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Posts Tagged ‘Game of Thrones’

The train to Paris was fast – it only took 80 minutes, just about long enough for us to get settled in and watch the first episode of the new season of Game of Thrones. At Gare du Nord, we waited about half an hour in line to buy some tickets for the Metro then made our way down to the home of our next host.

Pierre was the latest in a growing line of great hosts. As soon as we arrived, he treated us to a lunch of salad and home-made pizza. He was a friendly, gentle guy with a great collection of fantasy and sf, lots of Japanese stuff and board games including both English and French versions of A Game of Thrones and Battlestar Galactica.

We didn’t do much for the rest of the day – except in the evening, when we went to meet Habiba’s friend from university, Andy. He turned out to be a sweet, talkative guy with a flamboyant dress sense; he told us a lot about the art world. We had dinner at a small, pub-ish restaurant; they had burgers; I had one of the French meals Pierre had recommended earlier (he didn’t have too many recommendations as he prefers Asian cuisine): duck confit with potatoes. It was very tasty – salty and crispy round the edges.

The following day, Pierre took us on a walking tour of Paris. We started at a Roman amphitheatre, went on to the Panthéon, where various personages from French history are interred, through Luxembourg Gardens, site of the French Senate, on to Notre Dame, stopping for lunch at another small restaurant (I had poached eggs in chive sauce for a starter and steak for my main course; Habiba had a prawn salad and lamb kebab; Pierre outdid us by having bone marrow on toast and steak tartare (ie, raw minced beef, which he mixed with a raw egg yolk and and various condiments)).

After lunch we went into Notre Dame, visited the nearby Memorial to the Martyrs of the Deportation, had fancy ice cream, walked along the Seine a little way, passing Pont Neuf, into the Louvre courtyard – site of the famous glass pyramid – into the nearest part of the Tuileries, the long park in line with the Champs Elysées – the Arc de Triomphe was visible in the distance – by the Palais Garnier – the opera house – to the Moulin Rouge theatre and the nearby area of sex shops, and to Montmartre, where we went into the Church of St Pierre (no relation; Pierre explained that the name – Pierre, or Peter – was related to the fact that the church was on a hill, St Peter being the ‘rock’, the name thus related to words like petrify) and finally to the Sacré-Coeur Basilica.

This latter is fantastically beautiful inside, especially above the altar, where there’s an enormous gold and blue mosaic of Jesus. You’re not allowed to take photos inside, but that doesn’t seem to stop anyone – there were even plenty of flashes going off. I got told off by an African woman after I took my last shot.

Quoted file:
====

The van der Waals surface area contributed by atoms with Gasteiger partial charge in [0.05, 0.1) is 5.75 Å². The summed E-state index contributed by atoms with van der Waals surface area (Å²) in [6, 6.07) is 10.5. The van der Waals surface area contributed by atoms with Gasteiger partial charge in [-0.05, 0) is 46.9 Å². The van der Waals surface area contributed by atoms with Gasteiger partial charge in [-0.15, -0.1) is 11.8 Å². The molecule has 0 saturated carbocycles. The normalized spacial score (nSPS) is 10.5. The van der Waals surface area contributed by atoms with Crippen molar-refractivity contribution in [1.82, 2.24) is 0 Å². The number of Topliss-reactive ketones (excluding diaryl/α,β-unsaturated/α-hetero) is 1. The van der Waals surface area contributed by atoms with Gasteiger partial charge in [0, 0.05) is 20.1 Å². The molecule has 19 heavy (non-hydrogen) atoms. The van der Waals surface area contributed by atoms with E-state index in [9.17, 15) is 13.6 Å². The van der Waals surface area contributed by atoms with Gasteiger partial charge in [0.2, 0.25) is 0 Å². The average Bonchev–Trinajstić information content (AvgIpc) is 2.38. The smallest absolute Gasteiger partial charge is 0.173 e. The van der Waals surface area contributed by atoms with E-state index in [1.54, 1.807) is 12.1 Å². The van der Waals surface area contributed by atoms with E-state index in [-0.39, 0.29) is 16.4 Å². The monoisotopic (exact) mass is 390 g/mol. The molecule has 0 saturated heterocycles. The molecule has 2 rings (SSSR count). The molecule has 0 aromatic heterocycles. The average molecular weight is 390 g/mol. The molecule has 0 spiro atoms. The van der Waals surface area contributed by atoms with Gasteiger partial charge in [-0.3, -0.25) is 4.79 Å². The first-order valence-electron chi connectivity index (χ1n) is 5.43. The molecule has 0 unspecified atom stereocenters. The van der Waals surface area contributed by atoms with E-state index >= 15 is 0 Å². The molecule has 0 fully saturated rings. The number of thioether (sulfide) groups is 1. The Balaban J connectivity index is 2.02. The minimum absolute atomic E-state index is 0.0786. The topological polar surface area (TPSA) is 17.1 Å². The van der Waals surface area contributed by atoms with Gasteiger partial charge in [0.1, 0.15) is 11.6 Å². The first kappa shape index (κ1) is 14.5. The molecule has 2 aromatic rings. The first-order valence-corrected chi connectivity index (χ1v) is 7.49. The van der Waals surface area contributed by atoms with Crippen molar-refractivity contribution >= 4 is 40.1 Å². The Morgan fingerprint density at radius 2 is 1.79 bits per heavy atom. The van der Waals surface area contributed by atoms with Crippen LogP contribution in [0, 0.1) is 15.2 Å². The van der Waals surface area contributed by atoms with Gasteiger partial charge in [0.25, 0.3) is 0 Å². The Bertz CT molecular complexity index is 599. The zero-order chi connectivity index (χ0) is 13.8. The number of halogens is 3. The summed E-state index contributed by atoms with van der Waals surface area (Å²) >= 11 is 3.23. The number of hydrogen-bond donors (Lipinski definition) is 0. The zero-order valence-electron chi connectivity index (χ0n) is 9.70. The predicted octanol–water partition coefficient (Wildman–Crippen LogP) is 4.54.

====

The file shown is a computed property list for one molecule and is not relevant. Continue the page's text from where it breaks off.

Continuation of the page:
The following day, Habiba and I went to the Arc de Triomphe, walked down the Champs Elysées and finally reached the Eiffel Tower. We waited in line for some time – not that long: we elected to go up the stairs to the deuxiemme étage rather than take the ascenseur. At the second level, we took the other lift up to the top. From there the view was pretty breathtaking. It’s astonishing to think that a building over a hundred years old still dominates the skyline in central Paris. The city lay low and flat below us; the only rivals to the tower were Sacré-Coeur on its hill and the business district way off in the distance.

On the way down, I was possibly nearly pickpocketed by a little boy with his female relatives – they looked to be Roma. He was darting about in the crowd, probably just playing, but at one point he had his hands on my back pockets. When we were down and out we realised that Habiba was going to be late for her eight o’clock date with Andy – she got there late, but successfully hooked up with him.

I headed back to Pierre’s where I met a couple of his friends, Bertrand and Agnes (pronounced ‘Ann-yes’) – the latter of whom bore more than a passing resemblance to Angelina Jolie – and we played A Game of Thrones late into the night. The game proved to be like a smaller scale but more complicated version of Risk.

On our final day, we didn’t do too much sightseeing; I had promised to go to the Louvre, but going to bed at about 3 am argued against it. We did have a little dinner party in the evening with both Pierre and Andy, though. The following day, we headed to the not-too-distant Gare de Lyon to embark on a very long journey to Venice.

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HBO’s Game of Thrones, based on George R R Martin’s A Song of Ice and Fire series is due to start in a little over a month and the above is the first full official trailer for it. It looks pretty amazing.

In related news, Martin and his publishers have announced a release date for the long-awaited fifth book in the series, A Dance with Dragons: 12 July 2011. Even though the author hasn’t even finished it yet. This raises fears that the book will be rushed out without being thoroughly edited and proofread, but, according to the Wertzone, those parts that Martin has finished have already begun to be edited.

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For anyone with the slightest interest in contemporary, non-children’s fantasy, the forthcoming HBO adaptation of George R R Martin’s A Song of Ice and Fire (or the first volume thereof, at any rate) has has to be the most eagerly anticipated TV series for a long while. Entertainment Weekly has some exclusive pictures.

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